Sometimes (often) it’s good old-fashioned tax evasion. Rich people love to hide their funds overseas where Uncle Sam can’t tax it. (Just Google UBS and tax evasion to get a small idea of the size of the issue.)

And sometimes it’s someone representing the interests of a foreign government against U.S. interests who wants to hide what they’re doing.

Either way, that little form is very handy when these things happen.

Proving tax evasion and money laundering and criminal intent can take a ton of effort and documentation and chasing money trails all over the world, and possibly years of effort to build the case. But proving that someone had over $10,000 stashed overseas and they failed to file that little form? That’s pretty damned easy to prove. (As we just saw.)

So all hail the mighty FBAR.

And the next time you’re tempted to complain about some useless regulation, remember: there’s usually a reason regulations exist.

 

I’m Not Good At This Self-Employment Thing

The last time I held a full-time office job was right about this time in 2009. I think my last day was September 30th. I worked on-site on a project out of town until 10:30 that night helping my team finish up a report, went back to my hotel, and flew home the next day.

I then took off the next three months, something I had never done before since I worked through college, both during the school year and summers and all breaks. I’d take a two-week vacation most years after college, but the rest of the time it was work, work, work. Often sixty hour weeks.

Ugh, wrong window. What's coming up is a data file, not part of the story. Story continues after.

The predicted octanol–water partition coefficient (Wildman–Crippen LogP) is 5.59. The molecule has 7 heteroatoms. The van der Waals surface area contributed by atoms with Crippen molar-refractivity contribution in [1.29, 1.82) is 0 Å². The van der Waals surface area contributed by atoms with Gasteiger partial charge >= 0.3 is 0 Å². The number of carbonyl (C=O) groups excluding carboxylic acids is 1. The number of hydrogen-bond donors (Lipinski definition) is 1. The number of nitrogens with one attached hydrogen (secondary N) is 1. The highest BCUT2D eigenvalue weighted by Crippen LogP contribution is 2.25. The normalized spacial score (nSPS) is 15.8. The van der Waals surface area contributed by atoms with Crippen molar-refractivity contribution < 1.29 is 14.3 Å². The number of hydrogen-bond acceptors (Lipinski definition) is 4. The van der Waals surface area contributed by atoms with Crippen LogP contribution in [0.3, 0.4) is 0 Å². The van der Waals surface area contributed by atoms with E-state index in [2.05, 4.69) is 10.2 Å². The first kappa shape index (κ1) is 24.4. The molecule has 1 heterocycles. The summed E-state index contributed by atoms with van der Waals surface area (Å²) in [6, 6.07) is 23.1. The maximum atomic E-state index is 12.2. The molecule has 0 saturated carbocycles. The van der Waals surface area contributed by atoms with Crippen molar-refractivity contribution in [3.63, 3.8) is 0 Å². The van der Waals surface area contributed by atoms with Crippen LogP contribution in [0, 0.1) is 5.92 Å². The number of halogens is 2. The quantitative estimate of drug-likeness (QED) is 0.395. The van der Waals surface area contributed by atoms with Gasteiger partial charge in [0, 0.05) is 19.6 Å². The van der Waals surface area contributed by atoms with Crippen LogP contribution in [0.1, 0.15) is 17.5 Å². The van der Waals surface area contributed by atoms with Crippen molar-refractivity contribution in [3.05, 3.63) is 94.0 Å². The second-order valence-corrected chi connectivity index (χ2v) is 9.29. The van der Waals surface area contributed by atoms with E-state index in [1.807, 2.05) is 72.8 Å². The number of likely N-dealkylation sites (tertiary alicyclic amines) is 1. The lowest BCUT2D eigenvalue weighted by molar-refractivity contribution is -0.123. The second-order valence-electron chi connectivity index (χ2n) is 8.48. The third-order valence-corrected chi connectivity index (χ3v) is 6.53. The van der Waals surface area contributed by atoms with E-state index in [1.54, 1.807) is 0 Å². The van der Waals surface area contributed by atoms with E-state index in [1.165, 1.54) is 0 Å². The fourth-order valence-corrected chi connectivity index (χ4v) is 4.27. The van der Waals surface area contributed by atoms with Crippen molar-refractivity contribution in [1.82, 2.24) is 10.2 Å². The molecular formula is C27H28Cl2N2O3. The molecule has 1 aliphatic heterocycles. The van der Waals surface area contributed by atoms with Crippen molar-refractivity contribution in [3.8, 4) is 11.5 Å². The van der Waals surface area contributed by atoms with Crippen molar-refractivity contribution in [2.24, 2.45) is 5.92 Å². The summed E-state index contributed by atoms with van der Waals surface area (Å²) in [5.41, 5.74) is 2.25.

I spent part of that time off traveling around New Zealand. I cannot tell you how amazing those six weeks were. Such a beautiful country, such amazing people, such fun things to do. I wanted more of that and less of the stress and deadlines of full-time work.

So January 1st, 2010 I got back to work as a self-employed consultant who worked from home (which in those early years turned out to be New Zealand a lot of the time). I’ve stayed working as either a self-employed consultant or writer ever since.

Now, you might look at that and think, “Well, you seem to be doing something right since you’ve been self-employed for seven years now. Don’t most businesses fail after five years?”